Methane (CH4) and nitrous oxide (N2O) emissions in Latin America and the Caribbean
In addition to carbon dioxide (CO2), other greenhouse gasses that play an important role in the region are methane (CH4) and nitrous oxide (N2O). These gasses are produced primarily in the sectors of waste management, mining, industrial processes, and in the production and distribution of natural gas, petroleum and agricultural products. Among the region’s countries, Brazil is the highest emitter of both methane and nitrous oxide. Other countries...
22 Nov 2010 - by Riccardo Pravettoni, UNEP/GRID-Arendal
Who is involved? (The making of international legislation)
Recognizing that industrial society must fix this major flaw in the system, governments and many forward-looking companies started exploring solutions as early as the 1970s. The strong activism of civil society organizations and the interest of the media in cases of toxic waste dumping were central in bringing the issue on the international agenda. By the 1980s, the international community launched treaty negotiations under the auspices of the Un...
07 Jan 2008 - by Cécile Marin, Emmanuelle Bournay
Environmental threats in the Barents Region
The Barents region is in the Arctic and covers the area of Western Russia and the northern areas of Finland, Sweden and Norway. This map indicates the political boundaries and economic areas in the region. More importantly it shows where environmental dangers are located and the level of grazing on pastoral lands. (Please note that the The Barents Euro-Arctic Council has expanded the membership since 1998)
04 Oct 2005 - by Philippe Rekacewicz, UNEP/GRID-Arendal
Two scenarios for biofuels by 2030
Biodiesel is produced from oil, which can be sourced from oil seed crops such as rapeseed, soy bean, sunflower or jatropha and from waste oil such as cooking oil. Water and other contaminants are removed from the oil and the fatty acid content present in the oil is separated and ransformed.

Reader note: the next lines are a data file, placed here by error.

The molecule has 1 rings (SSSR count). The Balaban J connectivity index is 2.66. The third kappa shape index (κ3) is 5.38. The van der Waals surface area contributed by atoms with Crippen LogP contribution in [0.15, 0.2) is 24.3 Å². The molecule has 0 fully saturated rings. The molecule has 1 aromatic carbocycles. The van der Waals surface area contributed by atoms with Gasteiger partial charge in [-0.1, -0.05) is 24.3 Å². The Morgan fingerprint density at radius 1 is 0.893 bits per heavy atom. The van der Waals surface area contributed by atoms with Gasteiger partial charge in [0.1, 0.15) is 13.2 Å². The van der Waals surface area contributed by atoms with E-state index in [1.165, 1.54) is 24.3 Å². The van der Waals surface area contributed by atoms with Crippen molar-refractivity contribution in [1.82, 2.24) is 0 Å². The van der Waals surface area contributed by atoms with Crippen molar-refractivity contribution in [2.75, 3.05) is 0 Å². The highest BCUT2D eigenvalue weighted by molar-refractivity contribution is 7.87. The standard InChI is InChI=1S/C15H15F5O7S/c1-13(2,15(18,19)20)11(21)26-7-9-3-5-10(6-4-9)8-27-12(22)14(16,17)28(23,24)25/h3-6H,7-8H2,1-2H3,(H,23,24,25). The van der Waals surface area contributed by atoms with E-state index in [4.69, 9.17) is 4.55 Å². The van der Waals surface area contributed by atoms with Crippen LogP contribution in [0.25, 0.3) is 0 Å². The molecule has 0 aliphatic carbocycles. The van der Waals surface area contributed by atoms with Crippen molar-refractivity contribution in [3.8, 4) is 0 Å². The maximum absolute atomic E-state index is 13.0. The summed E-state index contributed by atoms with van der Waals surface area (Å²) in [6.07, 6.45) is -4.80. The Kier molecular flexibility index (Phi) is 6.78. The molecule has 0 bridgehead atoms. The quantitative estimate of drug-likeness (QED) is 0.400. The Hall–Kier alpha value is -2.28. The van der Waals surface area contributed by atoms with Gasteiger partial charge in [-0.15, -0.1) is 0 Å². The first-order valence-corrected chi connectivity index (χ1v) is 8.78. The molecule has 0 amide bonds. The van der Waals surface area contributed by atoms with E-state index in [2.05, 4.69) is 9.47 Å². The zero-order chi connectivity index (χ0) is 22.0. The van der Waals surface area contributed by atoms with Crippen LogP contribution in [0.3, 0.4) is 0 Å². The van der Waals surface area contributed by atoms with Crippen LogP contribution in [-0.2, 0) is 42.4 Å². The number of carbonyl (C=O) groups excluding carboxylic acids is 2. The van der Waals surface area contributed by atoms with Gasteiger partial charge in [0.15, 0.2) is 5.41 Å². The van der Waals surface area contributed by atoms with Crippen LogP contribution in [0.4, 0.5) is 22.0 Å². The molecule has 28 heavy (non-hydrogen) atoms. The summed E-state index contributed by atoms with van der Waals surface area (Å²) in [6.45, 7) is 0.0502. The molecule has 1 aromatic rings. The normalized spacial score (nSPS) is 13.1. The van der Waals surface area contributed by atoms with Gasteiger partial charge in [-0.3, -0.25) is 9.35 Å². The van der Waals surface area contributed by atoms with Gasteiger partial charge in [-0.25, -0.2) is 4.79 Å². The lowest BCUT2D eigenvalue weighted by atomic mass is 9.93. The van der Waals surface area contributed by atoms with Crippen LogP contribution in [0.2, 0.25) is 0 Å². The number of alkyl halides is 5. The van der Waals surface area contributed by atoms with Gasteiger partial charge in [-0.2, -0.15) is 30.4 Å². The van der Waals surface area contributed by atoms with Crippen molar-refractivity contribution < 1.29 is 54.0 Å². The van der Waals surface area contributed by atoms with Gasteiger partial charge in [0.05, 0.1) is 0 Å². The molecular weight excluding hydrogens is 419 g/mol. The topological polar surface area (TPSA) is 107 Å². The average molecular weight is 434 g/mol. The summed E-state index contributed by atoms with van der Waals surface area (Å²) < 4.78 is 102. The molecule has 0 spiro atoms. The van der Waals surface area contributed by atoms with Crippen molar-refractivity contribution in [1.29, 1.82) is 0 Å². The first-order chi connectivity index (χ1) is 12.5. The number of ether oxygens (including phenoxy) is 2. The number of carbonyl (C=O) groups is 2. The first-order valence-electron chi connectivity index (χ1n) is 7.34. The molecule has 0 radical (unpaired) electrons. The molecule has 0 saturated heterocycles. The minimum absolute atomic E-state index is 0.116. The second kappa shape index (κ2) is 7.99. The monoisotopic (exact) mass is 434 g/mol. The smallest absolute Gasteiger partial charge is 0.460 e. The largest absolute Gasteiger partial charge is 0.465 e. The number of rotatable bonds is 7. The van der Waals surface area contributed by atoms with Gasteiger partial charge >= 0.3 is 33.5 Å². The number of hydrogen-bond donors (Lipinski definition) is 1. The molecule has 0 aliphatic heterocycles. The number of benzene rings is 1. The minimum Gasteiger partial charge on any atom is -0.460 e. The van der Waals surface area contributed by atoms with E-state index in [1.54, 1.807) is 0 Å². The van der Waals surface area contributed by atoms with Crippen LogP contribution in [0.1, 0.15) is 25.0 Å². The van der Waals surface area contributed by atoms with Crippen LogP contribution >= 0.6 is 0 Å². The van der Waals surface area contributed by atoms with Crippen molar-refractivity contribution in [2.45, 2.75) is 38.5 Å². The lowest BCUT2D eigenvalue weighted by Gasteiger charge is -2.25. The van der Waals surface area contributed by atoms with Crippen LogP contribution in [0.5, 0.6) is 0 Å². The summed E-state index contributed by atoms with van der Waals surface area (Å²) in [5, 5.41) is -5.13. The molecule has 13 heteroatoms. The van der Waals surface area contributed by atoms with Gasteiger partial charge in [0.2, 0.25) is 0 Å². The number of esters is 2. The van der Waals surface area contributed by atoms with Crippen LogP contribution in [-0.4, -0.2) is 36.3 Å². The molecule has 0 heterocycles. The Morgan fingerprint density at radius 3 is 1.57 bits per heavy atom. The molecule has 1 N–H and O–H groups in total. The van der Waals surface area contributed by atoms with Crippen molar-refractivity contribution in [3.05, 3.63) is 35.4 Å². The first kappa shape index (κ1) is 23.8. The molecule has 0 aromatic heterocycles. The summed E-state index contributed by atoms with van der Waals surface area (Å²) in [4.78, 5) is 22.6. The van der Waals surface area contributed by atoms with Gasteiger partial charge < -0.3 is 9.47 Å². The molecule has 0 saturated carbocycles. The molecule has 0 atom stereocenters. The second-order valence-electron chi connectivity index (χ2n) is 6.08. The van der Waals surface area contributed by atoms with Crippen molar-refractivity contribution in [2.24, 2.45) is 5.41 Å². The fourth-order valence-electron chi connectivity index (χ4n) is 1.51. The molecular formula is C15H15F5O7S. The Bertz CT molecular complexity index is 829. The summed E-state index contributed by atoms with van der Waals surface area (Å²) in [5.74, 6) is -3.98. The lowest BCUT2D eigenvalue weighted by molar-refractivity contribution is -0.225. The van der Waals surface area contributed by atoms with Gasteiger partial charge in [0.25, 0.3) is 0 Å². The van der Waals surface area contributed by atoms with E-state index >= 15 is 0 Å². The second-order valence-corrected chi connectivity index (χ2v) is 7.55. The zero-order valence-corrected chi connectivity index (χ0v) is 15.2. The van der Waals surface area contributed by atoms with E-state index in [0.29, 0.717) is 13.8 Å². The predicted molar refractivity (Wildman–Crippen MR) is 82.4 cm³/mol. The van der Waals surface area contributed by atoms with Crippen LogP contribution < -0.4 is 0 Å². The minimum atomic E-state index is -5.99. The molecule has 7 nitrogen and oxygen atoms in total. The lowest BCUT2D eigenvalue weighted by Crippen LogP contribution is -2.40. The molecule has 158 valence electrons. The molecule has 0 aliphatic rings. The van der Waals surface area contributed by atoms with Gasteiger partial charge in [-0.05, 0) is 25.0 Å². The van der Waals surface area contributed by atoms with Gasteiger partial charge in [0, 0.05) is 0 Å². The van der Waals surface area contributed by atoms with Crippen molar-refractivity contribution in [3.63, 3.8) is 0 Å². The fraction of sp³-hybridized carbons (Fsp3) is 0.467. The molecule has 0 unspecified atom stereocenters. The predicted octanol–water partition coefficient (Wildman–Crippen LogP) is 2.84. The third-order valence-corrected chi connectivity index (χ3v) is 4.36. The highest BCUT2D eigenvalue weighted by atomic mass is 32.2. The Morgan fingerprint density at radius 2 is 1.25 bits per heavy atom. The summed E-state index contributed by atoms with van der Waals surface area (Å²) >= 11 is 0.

Biodiesel can be blended with conventional diesel in vehicles, usually in a 5 per cent blend (B5).In some countries it is sold in blends up to 20 per cent (B...
05 Jan 2009 - by UNEP/GRID-Arendal
The spread of cholera 1950-2004
Increasing floods in between dry periods represent ideal conditions for spreading diseases such as cholera. In Nouakchott, the capital of Mauritania located in the desert, precipitations - when they occur - are always accompanied by a cholera epidemic, especially in poor areas where waste matter is not managed. Cholera had almost disappeared globally by the mid 1950s, but it reappeared and spread throughout the world during the last few decades. ...
26 Jan 2009 - by GRID-Arendal
Slum population in urban Africa
One of the major challenges of urbanisation in Africa is the rapid expansion of areas of informal settlements. These slum areas tend to lack infrastructure such as pipe-borne water and sewerage, and services such as garbage collection and waste management are often non-existent.
18 Mar 2011 - by Riccardo Pravettoni, UNEP/GRID-Arendal
Pressures on the South African coast
Population growth puts pressure on coastal ecosystems. Increased population means growing demand for land for housing and infrastructure, increased use of living resources for food, and more use of available freshwater resources. The negative environmental impacts of the shipping industry also harm the coastal ecosystem. Impacts from shipping include oil spills and the discharge of ballast water and waste into the sea, which affect the quality of...
21 Jun 2011 - by Riccardo Pravettoni, UNEP/GRID-Arendal